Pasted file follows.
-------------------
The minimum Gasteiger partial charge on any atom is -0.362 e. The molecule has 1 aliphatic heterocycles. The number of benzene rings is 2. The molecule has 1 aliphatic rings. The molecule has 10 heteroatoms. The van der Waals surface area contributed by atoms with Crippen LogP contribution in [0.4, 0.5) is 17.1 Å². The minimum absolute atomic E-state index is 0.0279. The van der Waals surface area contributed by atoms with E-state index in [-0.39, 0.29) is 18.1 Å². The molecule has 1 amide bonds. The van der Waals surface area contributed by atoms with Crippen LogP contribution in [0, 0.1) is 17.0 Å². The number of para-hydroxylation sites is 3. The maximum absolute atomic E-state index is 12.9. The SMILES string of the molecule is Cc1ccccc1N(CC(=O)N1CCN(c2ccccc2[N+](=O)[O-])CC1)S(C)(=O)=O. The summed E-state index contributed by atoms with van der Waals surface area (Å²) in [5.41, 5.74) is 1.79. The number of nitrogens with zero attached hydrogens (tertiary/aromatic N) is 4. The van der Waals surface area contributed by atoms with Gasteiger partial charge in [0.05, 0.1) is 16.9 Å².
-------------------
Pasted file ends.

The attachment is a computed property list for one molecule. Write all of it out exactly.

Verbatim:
The minimum Gasteiger partial charge on any atom is -0.362 e. The molecule has 1 aliphatic heterocycles. The number of benzene rings is 2. The molecule has 1 aliphatic rings. The molecule has 10 heteroatoms. The van der Waals surface area contributed by atoms with Crippen LogP contribution in [0.4, 0.5) is 17.1 Å². The minimum absolute atomic E-state index is 0.0279. The van der Waals surface area contributed by atoms with E-state index in [-0.39, 0.29) is 18.1 Å². The molecule has 1 amide bonds. The van der Waals surface area contributed by atoms with Crippen LogP contribution in [0, 0.1) is 17.0 Å². The number of para-hydroxylation sites is 3. The maximum absolute atomic E-state index is 12.9. The SMILES string of the molecule is Cc1ccccc1N(CC(=O)N1CCN(c2ccccc2[N+](=O)[O-])CC1)S(C)(=O)=O. The summed E-state index contributed by atoms with van der Waals surface area (Å²) in [5.41, 5.74) is 1.79. The number of nitrogens with zero attached hydrogens (tertiary/aromatic N) is 4. The van der Waals surface area contributed by atoms with Gasteiger partial charge in [0.05, 0.1) is 16.9 Å².